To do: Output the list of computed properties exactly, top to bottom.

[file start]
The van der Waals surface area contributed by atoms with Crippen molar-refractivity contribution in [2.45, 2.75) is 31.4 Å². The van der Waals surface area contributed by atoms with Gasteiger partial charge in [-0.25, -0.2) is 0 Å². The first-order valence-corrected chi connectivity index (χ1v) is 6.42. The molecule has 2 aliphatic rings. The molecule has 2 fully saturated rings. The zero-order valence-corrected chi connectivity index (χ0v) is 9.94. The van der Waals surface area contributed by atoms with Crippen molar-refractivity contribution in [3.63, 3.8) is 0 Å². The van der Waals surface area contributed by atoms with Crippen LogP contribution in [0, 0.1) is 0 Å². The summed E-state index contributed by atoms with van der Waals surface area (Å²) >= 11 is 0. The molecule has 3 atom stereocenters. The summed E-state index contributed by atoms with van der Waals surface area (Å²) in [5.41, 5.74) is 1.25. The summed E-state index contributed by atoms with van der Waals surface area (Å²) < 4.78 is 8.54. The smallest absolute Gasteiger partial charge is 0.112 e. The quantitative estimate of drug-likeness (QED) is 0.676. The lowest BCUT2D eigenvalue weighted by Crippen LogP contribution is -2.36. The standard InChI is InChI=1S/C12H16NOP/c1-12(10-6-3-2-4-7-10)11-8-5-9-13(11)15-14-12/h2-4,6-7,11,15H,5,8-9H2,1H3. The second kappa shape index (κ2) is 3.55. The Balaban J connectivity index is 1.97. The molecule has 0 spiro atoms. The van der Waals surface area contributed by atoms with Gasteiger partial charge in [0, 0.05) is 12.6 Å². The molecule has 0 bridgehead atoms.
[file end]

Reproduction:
The van der Waals surface area contributed by atoms with Crippen molar-refractivity contribution in [2.45, 2.75) is 31.4 Å². The van der Waals surface area contributed by atoms with Gasteiger partial charge in [-0.25, -0.2) is 0 Å². The first-order valence-corrected chi connectivity index (χ1v) is 6.42. The molecule has 2 aliphatic rings. The molecule has 2 fully saturated rings. The zero-order valence-corrected chi connectivity index (χ0v) is 9.94. The van der Waals surface area contributed by atoms with Crippen molar-refractivity contribution in [3.63, 3.8) is 0 Å². The van der Waals surface area contributed by atoms with Crippen LogP contribution in [0, 0.1) is 0 Å². The summed E-state index contributed by atoms with van der Waals surface area (Å²) >= 11 is 0. The molecule has 3 atom stereocenters. The summed E-state index contributed by atoms with van der Waals surface area (Å²) in [5.41, 5.74) is 1.25. The summed E-state index contributed by atoms with van der Waals surface area (Å²) < 4.78 is 8.54. The smallest absolute Gasteiger partial charge is 0.112 e. The quantitative estimate of drug-likeness (QED) is 0.676. The lowest BCUT2D eigenvalue weighted by Crippen LogP contribution is -2.36. The standard InChI is InChI=1S/C12H16NOP/c1-12(10-6-3-2-4-7-10)11-8-5-9-13(11)15-14-12/h2-4,6-7,11,15H,5,8-9H2,1H3. The second kappa shape index (κ2) is 3.55. The Balaban J connectivity index is 1.97. The molecule has 0 spiro atoms. The van der Waals surface area contributed by atoms with Gasteiger partial charge in [0, 0.05) is 12.6 Å². The molecule has 0 bridgehead atoms.